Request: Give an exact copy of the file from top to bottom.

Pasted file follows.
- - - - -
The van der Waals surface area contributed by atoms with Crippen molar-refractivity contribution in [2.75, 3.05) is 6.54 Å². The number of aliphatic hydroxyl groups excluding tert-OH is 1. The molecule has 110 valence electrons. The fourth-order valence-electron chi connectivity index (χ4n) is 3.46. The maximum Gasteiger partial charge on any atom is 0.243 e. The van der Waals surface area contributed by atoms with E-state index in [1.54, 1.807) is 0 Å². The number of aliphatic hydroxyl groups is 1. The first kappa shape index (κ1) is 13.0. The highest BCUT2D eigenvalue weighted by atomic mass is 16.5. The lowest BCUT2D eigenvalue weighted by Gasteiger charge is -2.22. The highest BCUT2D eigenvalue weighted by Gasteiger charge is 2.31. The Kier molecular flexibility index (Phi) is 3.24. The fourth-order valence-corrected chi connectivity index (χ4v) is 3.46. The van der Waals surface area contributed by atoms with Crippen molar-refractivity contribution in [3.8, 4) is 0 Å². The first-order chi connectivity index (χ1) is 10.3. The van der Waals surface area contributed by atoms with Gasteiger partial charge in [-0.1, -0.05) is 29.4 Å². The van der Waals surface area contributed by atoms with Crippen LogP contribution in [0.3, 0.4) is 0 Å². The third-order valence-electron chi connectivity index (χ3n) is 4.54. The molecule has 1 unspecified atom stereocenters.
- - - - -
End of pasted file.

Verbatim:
The van der Waals surface area contributed by atoms with Crippen molar-refractivity contribution in [2.75, 3.05) is 6.54 Å². The number of aliphatic hydroxyl groups excluding tert-OH is 1. The molecule has 110 valence electrons. The fourth-order valence-electron chi connectivity index (χ4n) is 3.46. The maximum Gasteiger partial charge on any atom is 0.243 e. The van der Waals surface area contributed by atoms with E-state index in [1.54, 1.807) is 0 Å². The number of aliphatic hydroxyl groups is 1. The first kappa shape index (κ1) is 13.0. The highest BCUT2D eigenvalue weighted by atomic mass is 16.5. The lowest BCUT2D eigenvalue weighted by Gasteiger charge is -2.22. The highest BCUT2D eigenvalue weighted by Gasteiger charge is 2.31. The Kier molecular flexibility index (Phi) is 3.24. The fourth-order valence-corrected chi connectivity index (χ4v) is 3.46. The van der Waals surface area contributed by atoms with Crippen molar-refractivity contribution in [3.8, 4) is 0 Å². The first-order chi connectivity index (χ1) is 10.3. The van der Waals surface area contributed by atoms with Gasteiger partial charge in [-0.1, -0.05) is 29.4 Å². The van der Waals surface area contributed by atoms with Crippen LogP contribution in [0.3, 0.4) is 0 Å². The third-order valence-electron chi connectivity index (χ3n) is 4.54. The molecule has 1 unspecified atom stereocenters.